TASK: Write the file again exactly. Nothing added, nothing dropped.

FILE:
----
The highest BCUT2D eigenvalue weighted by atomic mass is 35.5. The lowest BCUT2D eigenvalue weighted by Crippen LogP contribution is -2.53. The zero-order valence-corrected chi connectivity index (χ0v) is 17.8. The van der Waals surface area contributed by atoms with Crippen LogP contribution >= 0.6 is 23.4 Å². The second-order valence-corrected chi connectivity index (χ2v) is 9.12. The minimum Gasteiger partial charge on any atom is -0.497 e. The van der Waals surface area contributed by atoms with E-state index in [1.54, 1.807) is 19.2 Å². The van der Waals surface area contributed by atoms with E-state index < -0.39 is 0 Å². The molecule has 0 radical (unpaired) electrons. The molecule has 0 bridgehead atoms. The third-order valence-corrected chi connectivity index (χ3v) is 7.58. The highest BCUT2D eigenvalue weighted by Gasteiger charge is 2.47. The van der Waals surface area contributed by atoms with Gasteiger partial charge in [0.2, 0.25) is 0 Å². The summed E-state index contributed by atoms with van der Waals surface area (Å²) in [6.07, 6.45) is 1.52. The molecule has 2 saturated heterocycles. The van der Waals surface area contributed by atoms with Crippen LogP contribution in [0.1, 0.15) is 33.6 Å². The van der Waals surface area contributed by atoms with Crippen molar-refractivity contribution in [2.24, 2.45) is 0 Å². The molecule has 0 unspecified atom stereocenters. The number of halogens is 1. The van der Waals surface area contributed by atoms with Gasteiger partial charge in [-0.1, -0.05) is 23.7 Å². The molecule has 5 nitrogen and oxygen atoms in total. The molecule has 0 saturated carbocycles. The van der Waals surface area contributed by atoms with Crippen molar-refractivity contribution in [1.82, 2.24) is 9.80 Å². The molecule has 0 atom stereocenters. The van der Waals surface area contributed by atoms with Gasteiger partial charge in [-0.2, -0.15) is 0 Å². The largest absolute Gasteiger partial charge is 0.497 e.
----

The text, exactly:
The highest BCUT2D eigenvalue weighted by atomic mass is 35.5. The lowest BCUT2D eigenvalue weighted by Crippen LogP contribution is -2.53. The zero-order valence-corrected chi connectivity index (χ0v) is 17.8. The van der Waals surface area contributed by atoms with Crippen LogP contribution >= 0.6 is 23.4 Å². The second-order valence-corrected chi connectivity index (χ2v) is 9.12. The minimum Gasteiger partial charge on any atom is -0.497 e. The van der Waals surface area contributed by atoms with E-state index in [1.54, 1.807) is 19.2 Å². The van der Waals surface area contributed by atoms with E-state index < -0.39 is 0 Å². The molecule has 0 radical (unpaired) electrons. The molecule has 0 bridgehead atoms. The third-order valence-corrected chi connectivity index (χ3v) is 7.58. The highest BCUT2D eigenvalue weighted by Gasteiger charge is 2.47. The van der Waals surface area contributed by atoms with Gasteiger partial charge in [0.2, 0.25) is 0 Å². The summed E-state index contributed by atoms with van der Waals surface area (Å²) in [6.07, 6.45) is 1.52. The molecule has 2 saturated heterocycles. The van der Waals surface area contributed by atoms with Crippen LogP contribution in [0.1, 0.15) is 33.6 Å². The van der Waals surface area contributed by atoms with Crippen molar-refractivity contribution in [2.24, 2.45) is 0 Å². The molecule has 0 unspecified atom stereocenters. The number of halogens is 1. The van der Waals surface area contributed by atoms with Gasteiger partial charge in [-0.1, -0.05) is 23.7 Å². The molecule has 5 nitrogen and oxygen atoms in total. The molecule has 0 saturated carbocycles. The van der Waals surface area contributed by atoms with Crippen molar-refractivity contribution in [1.82, 2.24) is 9.80 Å². The molecule has 0 atom stereocenters. The van der Waals surface area contributed by atoms with Gasteiger partial charge in [-0.2, -0.15) is 0 Å². The largest absolute Gasteiger partial charge is 0.497 e.